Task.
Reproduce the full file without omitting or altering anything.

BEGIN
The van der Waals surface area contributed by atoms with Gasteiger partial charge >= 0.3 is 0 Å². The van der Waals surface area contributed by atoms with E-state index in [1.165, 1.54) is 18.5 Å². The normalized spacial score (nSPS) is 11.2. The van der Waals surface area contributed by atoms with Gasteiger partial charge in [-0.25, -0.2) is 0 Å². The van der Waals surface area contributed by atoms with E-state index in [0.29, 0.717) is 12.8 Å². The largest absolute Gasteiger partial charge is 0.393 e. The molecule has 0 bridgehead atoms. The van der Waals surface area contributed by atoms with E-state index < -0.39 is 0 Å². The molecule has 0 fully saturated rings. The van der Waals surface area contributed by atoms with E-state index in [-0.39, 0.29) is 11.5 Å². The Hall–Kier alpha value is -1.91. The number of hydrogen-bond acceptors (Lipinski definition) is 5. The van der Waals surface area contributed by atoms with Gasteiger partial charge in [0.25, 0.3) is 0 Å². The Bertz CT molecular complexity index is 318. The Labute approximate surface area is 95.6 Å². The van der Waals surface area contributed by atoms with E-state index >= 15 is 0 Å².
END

The van der Waals surface area contributed by atoms with Gasteiger partial charge >= 0.3 is 0 Å². The van der Waals surface area contributed by atoms with E-state index in [1.165, 1.54) is 18.5 Å². The normalized spacial score (nSPS) is 11.2. The van der Waals surface area contributed by atoms with Gasteiger partial charge in [-0.25, -0.2) is 0 Å². The van der Waals surface area contributed by atoms with E-state index in [0.29, 0.717) is 12.8 Å². The largest absolute Gasteiger partial charge is 0.393 e. The molecule has 0 bridgehead atoms. The van der Waals surface area contributed by atoms with E-state index < -0.39 is 0 Å². The molecule has 0 fully saturated rings. The van der Waals surface area contributed by atoms with E-state index in [-0.39, 0.29) is 11.5 Å². The Hall–Kier alpha value is -1.91. The number of hydrogen-bond acceptors (Lipinski definition) is 5. The van der Waals surface area contributed by atoms with Gasteiger partial charge in [0.25, 0.3) is 0 Å². The Bertz CT molecular complexity index is 318. The Labute approximate surface area is 95.6 Å². The van der Waals surface area contributed by atoms with E-state index >= 15 is 0 Å².